Courage isn’t the absence of fear, but acting in spite of it. Going further, as much as I hate being afraid, I don’t want to stop being afraid. Not like it’s even possible, but I’ve learned to not just accept fear as part of my life, but remember the benefits of it even if I don’t like feeling afraid.
There is no magic cure for fear. The best you can do is the equivalent of just jumping out of the plane. That split-second decision to just act puts you into an entirely different zone. You’re not less afraid, but you’re in it. Once you’re in it, there’s the potential for a ton of upside.
“My mood, my sadness, my bouts of anxiety, are a second source of intelligence–perhaps even the first source.” – Nassim Taleb
Just like I wouldn’t want to live a life with no fear, I wouldn’t want to live a life with zero anxiety, doubt, melancholy, or seemingly negative emotions. Life has ups and downs, and the downs can be useful teachers. Sometimes you feel anxious or down because, you know, your life sucks. And there’s nothing wrong with that. Use it as a signal for what to do next instead of wishing you didn’t feel that way.
That’s another general theme of this post. I’m focused on investigating why I feel certain emotions instead of trying to repress them or make them disappear right away. I’m not a therapist. If you have serious debilitating issues that are above my paygrade, seek professional help.
I’m just talking about the times you feel down, you feel in a slump, and you’re ready for a change. Investigate your mood and try to assess the underlying issues. How’s your health? Your relationships? Your career? Have you been actively working on your ‘spirituality’ — whatever that means to you?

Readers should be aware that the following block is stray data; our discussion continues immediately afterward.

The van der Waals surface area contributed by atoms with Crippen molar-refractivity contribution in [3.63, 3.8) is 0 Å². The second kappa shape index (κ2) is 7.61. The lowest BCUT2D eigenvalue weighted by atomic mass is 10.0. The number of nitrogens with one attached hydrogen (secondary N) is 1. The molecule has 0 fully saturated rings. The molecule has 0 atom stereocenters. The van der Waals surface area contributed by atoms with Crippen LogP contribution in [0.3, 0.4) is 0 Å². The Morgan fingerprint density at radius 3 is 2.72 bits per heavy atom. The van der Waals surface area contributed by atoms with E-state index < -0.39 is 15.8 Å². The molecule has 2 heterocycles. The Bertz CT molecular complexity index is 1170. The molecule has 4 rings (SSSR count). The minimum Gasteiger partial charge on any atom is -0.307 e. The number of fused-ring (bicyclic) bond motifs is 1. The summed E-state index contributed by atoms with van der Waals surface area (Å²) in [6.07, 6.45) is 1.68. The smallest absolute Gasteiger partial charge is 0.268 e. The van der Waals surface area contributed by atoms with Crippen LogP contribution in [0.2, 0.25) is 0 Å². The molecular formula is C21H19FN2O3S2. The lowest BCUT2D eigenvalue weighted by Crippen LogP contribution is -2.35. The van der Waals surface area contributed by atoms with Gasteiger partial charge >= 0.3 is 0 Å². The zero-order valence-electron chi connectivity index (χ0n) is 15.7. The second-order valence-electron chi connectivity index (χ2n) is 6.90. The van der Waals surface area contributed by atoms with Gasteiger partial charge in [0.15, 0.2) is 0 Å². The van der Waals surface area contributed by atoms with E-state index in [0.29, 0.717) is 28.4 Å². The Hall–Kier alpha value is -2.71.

Most of us walk around with this low-level anxiety that comes from a lack of purpose. I’ve had it. And I used it. Instead of trying to pretend I was happy and content when I wasn’t, or blaming my feelings on my feelings, I understood that fixing my life was the only thing that would help long-term.
You can use this understanding on a macro and micro level for the rest of your life.
Use your suffering to create beauty. Do not let it go to waste. Create art. Write, paint, draw, sculpt. Channel your pain into the creation of something truly resplendent. Make your curse a blessing.
One of my friends recently told me “You look younger and healthier than you did when I met you.” He met me just weeks after I separated from my wife after a six-year relationship.